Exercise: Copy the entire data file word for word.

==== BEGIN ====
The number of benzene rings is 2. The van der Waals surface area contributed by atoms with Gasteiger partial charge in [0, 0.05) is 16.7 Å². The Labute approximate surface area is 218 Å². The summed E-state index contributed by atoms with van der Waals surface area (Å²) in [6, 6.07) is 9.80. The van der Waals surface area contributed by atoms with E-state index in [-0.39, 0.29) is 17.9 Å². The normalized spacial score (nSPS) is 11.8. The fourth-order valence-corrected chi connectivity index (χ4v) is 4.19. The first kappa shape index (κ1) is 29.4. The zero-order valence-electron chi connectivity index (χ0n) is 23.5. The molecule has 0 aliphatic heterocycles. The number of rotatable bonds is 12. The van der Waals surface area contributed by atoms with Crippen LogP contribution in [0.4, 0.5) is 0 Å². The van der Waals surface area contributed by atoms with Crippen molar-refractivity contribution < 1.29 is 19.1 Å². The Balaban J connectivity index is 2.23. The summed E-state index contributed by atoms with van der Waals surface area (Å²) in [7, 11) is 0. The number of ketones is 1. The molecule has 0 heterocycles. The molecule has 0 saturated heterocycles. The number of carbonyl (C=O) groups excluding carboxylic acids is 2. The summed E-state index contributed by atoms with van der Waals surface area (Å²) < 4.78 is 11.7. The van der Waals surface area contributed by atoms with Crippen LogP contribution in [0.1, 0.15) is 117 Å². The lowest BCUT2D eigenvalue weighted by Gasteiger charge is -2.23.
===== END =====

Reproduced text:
The number of benzene rings is 2. The van der Waals surface area contributed by atoms with Gasteiger partial charge in [0, 0.05) is 16.7 Å². The Labute approximate surface area is 218 Å². The summed E-state index contributed by atoms with van der Waals surface area (Å²) in [6, 6.07) is 9.80. The van der Waals surface area contributed by atoms with E-state index in [-0.39, 0.29) is 17.9 Å². The normalized spacial score (nSPS) is 11.8. The fourth-order valence-corrected chi connectivity index (χ4v) is 4.19. The first kappa shape index (κ1) is 29.4. The zero-order valence-electron chi connectivity index (χ0n) is 23.5. The molecule has 0 aliphatic heterocycles. The number of rotatable bonds is 12. The van der Waals surface area contributed by atoms with Crippen LogP contribution in [0.4, 0.5) is 0 Å². The van der Waals surface area contributed by atoms with Crippen molar-refractivity contribution < 1.29 is 19.1 Å². The Balaban J connectivity index is 2.23. The summed E-state index contributed by atoms with van der Waals surface area (Å²) in [7, 11) is 0. The number of ketones is 1. The molecule has 0 heterocycles. The molecule has 0 saturated heterocycles. The number of carbonyl (C=O) groups excluding carboxylic acids is 2. The summed E-state index contributed by atoms with van der Waals surface area (Å²) < 4.78 is 11.7. The van der Waals surface area contributed by atoms with Crippen LogP contribution in [0.1, 0.15) is 117 Å². The lowest BCUT2D eigenvalue weighted by Gasteiger charge is -2.23.